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A rather unknown and, if you believe the rottentomatoes rating, quite average director on the helm of a film that has a seriously heavyweight cast of young (Carey Mulligan, Andrew Garfield, Ikea Knightley) and … er … mature (Charlotte Rampling) actors, is based on a success novel by a celebrity author, and comes with an intriguing and unsettling plot.There are interesting choices for directors who could make this an impressive, disturbing film. As it is, it is slightly too… hm… straightforward in a way.

Without giving away anything about the plot: despite there happening unspeakable things and people living in unspeakably inhuman worlds, this is all a bit dull. I thought that somebody (probably the Japanase-British author of the novel with the unspeakable name) had a very interesting idea, and was so happy about it that he forgot to make anything of it. What a waste! A pitch-black dystopian fantasy waited to unfold, and what did we get: kids holding hands.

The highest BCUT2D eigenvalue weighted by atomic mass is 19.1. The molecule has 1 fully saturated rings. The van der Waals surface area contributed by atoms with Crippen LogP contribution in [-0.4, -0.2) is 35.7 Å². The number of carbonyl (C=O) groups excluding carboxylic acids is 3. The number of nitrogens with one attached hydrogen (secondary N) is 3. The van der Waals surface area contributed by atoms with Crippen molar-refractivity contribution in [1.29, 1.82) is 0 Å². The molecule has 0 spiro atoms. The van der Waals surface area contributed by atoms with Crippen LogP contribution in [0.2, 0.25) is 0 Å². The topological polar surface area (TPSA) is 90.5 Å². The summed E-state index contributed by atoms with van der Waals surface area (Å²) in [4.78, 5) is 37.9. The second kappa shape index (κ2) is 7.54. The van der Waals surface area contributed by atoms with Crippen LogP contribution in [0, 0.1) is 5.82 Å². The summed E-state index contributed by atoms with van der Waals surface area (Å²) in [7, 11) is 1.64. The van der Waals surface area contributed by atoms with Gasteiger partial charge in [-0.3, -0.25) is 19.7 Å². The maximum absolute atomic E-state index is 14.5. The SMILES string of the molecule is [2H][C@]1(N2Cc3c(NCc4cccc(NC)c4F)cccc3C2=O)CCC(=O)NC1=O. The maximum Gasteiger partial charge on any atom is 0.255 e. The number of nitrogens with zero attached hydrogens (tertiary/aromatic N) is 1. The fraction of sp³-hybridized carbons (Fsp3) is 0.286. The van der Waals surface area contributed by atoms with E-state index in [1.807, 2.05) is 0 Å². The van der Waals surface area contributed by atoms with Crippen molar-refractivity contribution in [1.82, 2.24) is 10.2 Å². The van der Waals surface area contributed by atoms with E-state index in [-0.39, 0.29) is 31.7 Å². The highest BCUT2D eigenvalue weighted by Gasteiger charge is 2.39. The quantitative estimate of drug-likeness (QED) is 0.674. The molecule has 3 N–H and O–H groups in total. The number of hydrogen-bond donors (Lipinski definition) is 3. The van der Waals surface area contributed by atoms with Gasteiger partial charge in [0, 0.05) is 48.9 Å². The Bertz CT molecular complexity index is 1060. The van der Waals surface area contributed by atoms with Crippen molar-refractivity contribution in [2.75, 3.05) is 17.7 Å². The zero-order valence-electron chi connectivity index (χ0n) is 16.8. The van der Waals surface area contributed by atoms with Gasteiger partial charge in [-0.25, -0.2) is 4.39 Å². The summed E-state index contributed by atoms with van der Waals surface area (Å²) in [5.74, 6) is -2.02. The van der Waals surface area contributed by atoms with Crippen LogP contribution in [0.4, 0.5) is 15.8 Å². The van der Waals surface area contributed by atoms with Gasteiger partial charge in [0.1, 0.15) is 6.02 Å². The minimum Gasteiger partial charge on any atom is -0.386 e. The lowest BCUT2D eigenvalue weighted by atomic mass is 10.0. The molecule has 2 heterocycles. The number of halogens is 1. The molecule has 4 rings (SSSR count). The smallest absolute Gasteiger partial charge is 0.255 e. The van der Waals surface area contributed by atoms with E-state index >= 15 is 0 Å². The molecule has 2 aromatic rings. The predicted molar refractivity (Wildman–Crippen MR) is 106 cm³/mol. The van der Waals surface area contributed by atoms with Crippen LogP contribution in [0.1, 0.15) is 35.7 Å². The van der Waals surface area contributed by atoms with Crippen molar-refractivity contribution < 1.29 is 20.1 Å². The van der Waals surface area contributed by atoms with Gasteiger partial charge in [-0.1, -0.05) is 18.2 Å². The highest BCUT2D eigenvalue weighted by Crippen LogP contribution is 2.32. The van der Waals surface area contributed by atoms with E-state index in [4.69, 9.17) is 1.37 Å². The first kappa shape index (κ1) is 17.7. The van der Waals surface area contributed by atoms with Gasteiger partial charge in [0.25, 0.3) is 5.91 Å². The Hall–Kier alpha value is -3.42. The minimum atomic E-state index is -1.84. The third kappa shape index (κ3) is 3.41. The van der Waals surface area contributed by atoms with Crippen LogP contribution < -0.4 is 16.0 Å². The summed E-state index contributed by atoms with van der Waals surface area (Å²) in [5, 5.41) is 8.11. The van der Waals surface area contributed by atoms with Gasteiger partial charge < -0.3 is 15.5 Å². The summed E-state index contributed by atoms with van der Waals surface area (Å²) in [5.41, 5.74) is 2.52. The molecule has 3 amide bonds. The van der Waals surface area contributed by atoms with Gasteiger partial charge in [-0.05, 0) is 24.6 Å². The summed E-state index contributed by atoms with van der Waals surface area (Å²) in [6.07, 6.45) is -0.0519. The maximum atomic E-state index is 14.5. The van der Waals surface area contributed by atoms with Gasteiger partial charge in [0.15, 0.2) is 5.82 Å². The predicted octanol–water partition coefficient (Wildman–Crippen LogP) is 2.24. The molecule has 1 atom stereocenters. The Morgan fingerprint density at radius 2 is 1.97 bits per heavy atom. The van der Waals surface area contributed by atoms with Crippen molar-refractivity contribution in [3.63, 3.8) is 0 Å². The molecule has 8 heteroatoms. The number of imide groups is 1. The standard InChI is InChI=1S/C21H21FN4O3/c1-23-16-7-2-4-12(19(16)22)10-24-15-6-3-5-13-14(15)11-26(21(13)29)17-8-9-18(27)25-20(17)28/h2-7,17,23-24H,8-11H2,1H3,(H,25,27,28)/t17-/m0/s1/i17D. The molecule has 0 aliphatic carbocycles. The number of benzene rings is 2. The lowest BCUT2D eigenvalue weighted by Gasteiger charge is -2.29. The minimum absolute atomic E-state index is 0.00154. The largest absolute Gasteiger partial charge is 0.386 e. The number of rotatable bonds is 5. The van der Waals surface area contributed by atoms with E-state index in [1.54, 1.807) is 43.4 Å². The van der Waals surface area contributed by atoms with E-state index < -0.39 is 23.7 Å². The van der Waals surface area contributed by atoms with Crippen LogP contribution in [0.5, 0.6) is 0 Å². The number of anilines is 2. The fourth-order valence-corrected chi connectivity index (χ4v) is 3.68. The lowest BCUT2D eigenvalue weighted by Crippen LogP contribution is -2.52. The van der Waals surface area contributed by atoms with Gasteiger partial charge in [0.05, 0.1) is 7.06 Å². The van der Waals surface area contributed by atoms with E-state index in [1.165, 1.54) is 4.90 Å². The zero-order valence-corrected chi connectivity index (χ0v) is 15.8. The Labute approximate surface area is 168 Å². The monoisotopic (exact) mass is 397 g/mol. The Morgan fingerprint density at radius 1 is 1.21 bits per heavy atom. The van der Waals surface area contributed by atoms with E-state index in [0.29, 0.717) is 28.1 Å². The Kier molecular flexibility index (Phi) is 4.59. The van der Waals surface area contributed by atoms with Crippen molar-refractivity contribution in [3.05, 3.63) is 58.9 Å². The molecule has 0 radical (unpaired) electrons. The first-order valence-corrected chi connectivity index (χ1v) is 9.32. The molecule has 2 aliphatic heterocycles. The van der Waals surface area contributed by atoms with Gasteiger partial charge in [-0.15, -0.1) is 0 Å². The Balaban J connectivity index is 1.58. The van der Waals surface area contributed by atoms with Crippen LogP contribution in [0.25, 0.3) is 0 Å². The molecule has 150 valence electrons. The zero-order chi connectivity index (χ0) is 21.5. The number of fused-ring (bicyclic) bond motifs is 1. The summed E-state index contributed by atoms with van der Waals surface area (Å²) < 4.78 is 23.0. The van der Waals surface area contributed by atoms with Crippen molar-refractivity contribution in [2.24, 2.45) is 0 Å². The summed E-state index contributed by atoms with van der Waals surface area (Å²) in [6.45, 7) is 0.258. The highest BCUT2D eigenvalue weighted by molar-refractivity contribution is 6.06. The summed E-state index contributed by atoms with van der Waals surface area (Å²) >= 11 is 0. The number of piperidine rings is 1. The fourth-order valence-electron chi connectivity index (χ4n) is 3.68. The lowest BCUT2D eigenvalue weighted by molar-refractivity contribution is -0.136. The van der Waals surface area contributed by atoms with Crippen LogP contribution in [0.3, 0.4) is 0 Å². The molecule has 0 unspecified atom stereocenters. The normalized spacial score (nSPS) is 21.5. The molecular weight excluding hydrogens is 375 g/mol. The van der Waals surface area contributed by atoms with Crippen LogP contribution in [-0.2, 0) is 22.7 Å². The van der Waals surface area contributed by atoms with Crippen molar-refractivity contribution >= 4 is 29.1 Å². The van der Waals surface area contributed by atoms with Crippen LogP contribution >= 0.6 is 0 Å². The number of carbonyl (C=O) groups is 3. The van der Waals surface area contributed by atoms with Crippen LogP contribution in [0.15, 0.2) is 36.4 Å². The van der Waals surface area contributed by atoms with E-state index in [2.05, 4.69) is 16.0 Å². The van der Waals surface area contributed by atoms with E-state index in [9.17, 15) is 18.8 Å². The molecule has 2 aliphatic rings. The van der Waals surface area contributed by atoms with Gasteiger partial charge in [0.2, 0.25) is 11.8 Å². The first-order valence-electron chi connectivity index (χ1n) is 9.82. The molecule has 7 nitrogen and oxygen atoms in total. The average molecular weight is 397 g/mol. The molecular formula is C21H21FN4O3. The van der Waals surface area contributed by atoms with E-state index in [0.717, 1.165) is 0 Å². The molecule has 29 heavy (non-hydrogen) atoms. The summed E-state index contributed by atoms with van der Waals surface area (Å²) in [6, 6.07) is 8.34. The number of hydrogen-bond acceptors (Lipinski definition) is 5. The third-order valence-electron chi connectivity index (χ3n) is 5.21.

I appreciate that there was not jolly happy ending, and there was the effort to carry the atmosphere of hopelessness beyond the film’s ending. That atmosphere of resignation I did feel, but I would have expected it to be wrapped in a plotline that I could be interested in.

As it was, I was fascinated by the first 20 minutes, and after the scene where one teacher reveals more to the students than she should have, and after I realized that this conflict is not carried on through the film, I started getting distracted, and finally a bit bored… however: Carey Mulligan is very watchable again, Andrew Garfield is a bit overdone, Charlotte Rampling is creepy, and Ikea should get something to eat.

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